- Last Updated on Wednesday, 29 February 2012 00:06
- Published on Wednesday, 29 February 2012 00:06
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The O’Gara Group and Westmoreland County schools are developing an agreement that will enable the school division to utilize O’Gara’s nearby paramilitary training facilities to house a Junior Reserve Officer Training Corps (JROTC) program until the jurisdiction’s new high school is built.
According discussions at recent county School Board meetings, development of a JROTC program at Washington and Lee High School would provide local educators with a mechanism for more optimally directing the energies and focus of students
who might otherwise fail to achieve.
Funding to support introduction of a JROTC program in September 2012 was included in the county school division’s preliminary 2012-2013 budget proposal. It was initially supposed that the existing high school facility could appropriately accommodate the program.
It was instead announced during a Feb. 27 Westmoreland School Board meeting that more time would be required to develop such a program. It was additionally understood that old facilities available at Washington and Lee High School would not be sufficient to support the program’s needs.
O’Gara Group instead stepped forward with technical guidance and an offer to temporarily share its own training and other accommodations free of charge. Savings associated with the partnering had now been quantified on Monday.
Westmoreland School Division Superintendent Rebecca Lowry announced O’Gara Group’s offer of assistance during the School Board’s Feb. 27 budget deliberations.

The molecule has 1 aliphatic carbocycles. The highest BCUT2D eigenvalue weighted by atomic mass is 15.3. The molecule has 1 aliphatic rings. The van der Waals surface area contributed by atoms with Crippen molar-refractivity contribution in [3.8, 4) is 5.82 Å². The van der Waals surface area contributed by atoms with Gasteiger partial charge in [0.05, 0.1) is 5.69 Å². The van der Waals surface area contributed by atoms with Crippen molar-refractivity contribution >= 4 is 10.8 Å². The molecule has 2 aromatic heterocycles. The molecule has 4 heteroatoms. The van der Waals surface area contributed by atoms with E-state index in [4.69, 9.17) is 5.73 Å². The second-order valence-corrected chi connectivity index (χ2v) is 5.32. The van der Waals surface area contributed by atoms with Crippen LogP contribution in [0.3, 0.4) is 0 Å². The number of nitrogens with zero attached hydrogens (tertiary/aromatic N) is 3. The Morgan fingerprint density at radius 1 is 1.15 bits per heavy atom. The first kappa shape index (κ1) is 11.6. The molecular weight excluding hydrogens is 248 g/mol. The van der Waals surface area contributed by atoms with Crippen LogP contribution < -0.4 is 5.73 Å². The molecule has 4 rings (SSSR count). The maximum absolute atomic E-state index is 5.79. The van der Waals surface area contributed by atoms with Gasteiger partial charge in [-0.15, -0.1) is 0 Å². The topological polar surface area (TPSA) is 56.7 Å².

According to Lowry, O’Gara Group volunteered to become a working partner. The Westmoreland school division’s JROTC participants would be allowed to share “the O’Gara classrooms and storage space until a new high school is built,” the Superintendent told the members of the Board.
Lowry then advised that funding to support JRTC training staff had been removed from the school division’s 2012-2013 budget proposal when it became understood that establishing the program “will require one year of active planning.”
While consulting with The O’Gara Group, Lowery was given a tour of the paramilitary training establishment’s facility. This Monday she described her findings as “so impressive.”
“O’Gara is such a right addition for this county,” commented Lowry. “They are a great neighbor,” School Board Chairman Daniel Wallace replied.
Westmoreland residents learned of O’Gara’s arrival in January 2008, when the Supervisors agreed to sell the publicly owned industrial shell building and surrounding property to the training establishment.
O’Gara Group purchased adjacent properties from car dealer Bryan Chandler and later bought the former Scovill property.
Since its arrival, O’Gara Group has developed a complex of offices and classrooms, shooting ranges and a driving course. Urban warfare training areas are an additional component of the O’Gara program.